6. @Mike “Does any realist out there really believe that Gordon is still above 30% ?”


    A good section of the Labour core vote would not turn out in anycase and I think the LDs are lower than is realistic.

  7. I think this will probably be as good as its going to get in the polls from a Labour point of view
    Would like to see what the approval ratings of the leaders are at present

  8. Another one of GB`s statements seems to be comming back to haunt him
    “British jobs for British workers”

    Having worked in the construction industry there has been for some time a simmering unrest in the labour market regarding the amount of foreign labour used by companies

    Fine when there were plenty of jobs but I did wonder what would happen if we went in recession

    Whilst most other countries in the EU introduced restrictions on migrant our Government left the doors open without thinking of what that could mean to our own people

    This industrial action could spread and Im getting ready to join them !!

  9. How long before mutterings of rebellion amongst Labour MPs? Mike Smithson ( to be suggesting that he doesn’t believe macavity will lead labour into the GE. A few more double digit poll leads for Tories and this looks more likely. What is more interesting is that this poll (according to DT this morning) also reports that the Tories now have a 7 point lead on the economy!! A complete reversal on the issue that Gorgon sees as his strongest suit 9and Gorgon’s suits always did look a bad fit!) If not GB though, who will lead labour to almost certain defeat ? Unlikely to be jack Straw now, seeing as he is mixed up in the sleeze/corruption Lords row.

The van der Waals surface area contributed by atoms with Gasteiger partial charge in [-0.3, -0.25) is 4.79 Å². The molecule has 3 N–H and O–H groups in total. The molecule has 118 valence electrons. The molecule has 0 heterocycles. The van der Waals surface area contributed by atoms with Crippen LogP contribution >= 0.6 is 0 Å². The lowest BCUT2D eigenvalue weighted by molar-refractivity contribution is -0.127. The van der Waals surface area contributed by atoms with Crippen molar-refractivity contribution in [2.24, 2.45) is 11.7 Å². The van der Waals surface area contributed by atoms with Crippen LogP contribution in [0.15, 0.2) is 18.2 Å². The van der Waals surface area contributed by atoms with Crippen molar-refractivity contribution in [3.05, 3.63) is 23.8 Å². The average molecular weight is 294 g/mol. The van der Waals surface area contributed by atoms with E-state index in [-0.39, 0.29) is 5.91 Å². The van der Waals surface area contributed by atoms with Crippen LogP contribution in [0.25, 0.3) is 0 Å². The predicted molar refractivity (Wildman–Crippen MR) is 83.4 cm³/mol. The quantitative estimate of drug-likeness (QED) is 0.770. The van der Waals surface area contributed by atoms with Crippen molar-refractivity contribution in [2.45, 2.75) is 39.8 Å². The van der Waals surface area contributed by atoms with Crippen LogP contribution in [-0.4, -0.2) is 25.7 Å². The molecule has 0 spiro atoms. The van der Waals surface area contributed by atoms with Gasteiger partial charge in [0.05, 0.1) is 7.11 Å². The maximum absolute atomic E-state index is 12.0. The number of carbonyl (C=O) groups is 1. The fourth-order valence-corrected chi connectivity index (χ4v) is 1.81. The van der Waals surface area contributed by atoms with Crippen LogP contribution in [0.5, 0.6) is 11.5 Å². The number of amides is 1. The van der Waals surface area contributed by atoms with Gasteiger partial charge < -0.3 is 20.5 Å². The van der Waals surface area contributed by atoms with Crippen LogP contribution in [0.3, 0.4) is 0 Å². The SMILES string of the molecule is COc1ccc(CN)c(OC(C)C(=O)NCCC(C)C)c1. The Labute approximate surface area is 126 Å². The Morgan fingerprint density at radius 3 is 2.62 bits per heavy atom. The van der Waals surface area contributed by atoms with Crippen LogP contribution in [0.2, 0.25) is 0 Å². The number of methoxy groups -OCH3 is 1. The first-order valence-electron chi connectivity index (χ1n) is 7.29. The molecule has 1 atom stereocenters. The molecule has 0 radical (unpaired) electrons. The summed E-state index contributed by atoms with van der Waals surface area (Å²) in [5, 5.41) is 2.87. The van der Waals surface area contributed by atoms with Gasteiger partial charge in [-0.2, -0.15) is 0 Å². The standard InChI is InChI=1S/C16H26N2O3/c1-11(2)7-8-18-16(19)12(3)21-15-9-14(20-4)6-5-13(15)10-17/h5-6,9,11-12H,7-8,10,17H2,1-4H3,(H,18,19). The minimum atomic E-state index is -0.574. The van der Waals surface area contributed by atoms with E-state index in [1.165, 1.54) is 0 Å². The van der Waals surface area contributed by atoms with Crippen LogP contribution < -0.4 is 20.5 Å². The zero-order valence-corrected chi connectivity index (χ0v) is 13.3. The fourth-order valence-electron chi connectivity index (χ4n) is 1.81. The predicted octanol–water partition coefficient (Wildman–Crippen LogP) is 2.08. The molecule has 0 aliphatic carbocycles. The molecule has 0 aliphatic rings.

10. BTW, I did a YouGov survey last night about Scottish Parliament voting intentions, the Scottish budget, and Scottish independence, so I guess there might be something coming in that area soon.

  11. WMA 43:32:16 it has in fact only reduced the WMA CLead from 11.5 to 11.4. At this stage we can’t infer that the swing to C has stalled, and the real economic and political situation makes this seem very unlikely.

    Apart from anything else, the “minister close to Downing Street” is quite right when he says: “The truth is nobody saw this coming and we all got it wrong, Gordon included, and sooner or later he’s going to have to level with people and say so, or we’ll never be listened to”

    This is where Cameron is so strategic in PMQs. Brown just blusters every time Cameron questions him about a negative fact and it makes it harder and harder for Brown to admit the truth later.

  12. Mike

    Callaghan got nearly 37% of the popular vote in the 1979 election. Labour supporters are incredibly loyal, even when bodies are going unburied and everyone is on strike.

    Interestingly Wikpedia says of the campaign
    ‘Towards the end of Labour’s campaign Callaghan claimed a Conservative government “would sit back and just allow firms to go bankrupt and jobs to be lost in the middle of a world recession” and that the Conservatives were “too big a gamble to take” ‘